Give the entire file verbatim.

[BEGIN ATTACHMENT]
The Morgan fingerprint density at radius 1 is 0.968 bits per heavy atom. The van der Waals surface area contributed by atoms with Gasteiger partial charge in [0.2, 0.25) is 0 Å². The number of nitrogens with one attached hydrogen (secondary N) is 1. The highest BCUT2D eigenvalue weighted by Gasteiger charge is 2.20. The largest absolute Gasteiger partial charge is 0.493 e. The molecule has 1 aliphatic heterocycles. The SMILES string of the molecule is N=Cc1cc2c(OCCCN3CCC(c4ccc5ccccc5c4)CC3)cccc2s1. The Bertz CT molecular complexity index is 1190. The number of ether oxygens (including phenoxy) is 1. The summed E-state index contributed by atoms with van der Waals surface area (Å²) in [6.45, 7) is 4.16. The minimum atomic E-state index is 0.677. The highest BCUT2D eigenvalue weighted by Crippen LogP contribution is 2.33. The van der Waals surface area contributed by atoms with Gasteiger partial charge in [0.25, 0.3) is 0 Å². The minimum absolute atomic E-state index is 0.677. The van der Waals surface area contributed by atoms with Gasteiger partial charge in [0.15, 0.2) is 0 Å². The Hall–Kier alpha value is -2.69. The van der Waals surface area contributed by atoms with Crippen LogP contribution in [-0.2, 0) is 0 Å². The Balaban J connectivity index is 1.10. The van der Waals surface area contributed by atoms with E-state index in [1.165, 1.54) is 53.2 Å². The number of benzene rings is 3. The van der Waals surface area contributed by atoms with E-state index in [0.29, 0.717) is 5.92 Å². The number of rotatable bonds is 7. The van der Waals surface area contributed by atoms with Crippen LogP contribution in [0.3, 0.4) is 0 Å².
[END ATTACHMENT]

The Morgan fingerprint density at radius 1 is 0.968 bits per heavy atom. The van der Waals surface area contributed by atoms with Gasteiger partial charge in [0.2, 0.25) is 0 Å². The number of nitrogens with one attached hydrogen (secondary N) is 1. The highest BCUT2D eigenvalue weighted by Gasteiger charge is 2.20. The largest absolute Gasteiger partial charge is 0.493 e. The molecule has 1 aliphatic heterocycles. The SMILES string of the molecule is N=Cc1cc2c(OCCCN3CCC(c4ccc5ccccc5c4)CC3)cccc2s1. The Bertz CT molecular complexity index is 1190. The number of ether oxygens (including phenoxy) is 1. The summed E-state index contributed by atoms with van der Waals surface area (Å²) in [6.45, 7) is 4.16. The minimum atomic E-state index is 0.677. The highest BCUT2D eigenvalue weighted by Crippen LogP contribution is 2.33. The van der Waals surface area contributed by atoms with Gasteiger partial charge in [0.25, 0.3) is 0 Å². The minimum absolute atomic E-state index is 0.677. The van der Waals surface area contributed by atoms with Gasteiger partial charge in [0.15, 0.2) is 0 Å². The Hall–Kier alpha value is -2.69. The van der Waals surface area contributed by atoms with Crippen LogP contribution in [-0.2, 0) is 0 Å². The Balaban J connectivity index is 1.10. The van der Waals surface area contributed by atoms with E-state index in [1.165, 1.54) is 53.2 Å². The number of benzene rings is 3. The van der Waals surface area contributed by atoms with E-state index in [0.29, 0.717) is 5.92 Å². The number of rotatable bonds is 7. The van der Waals surface area contributed by atoms with Crippen LogP contribution in [0.3, 0.4) is 0 Å².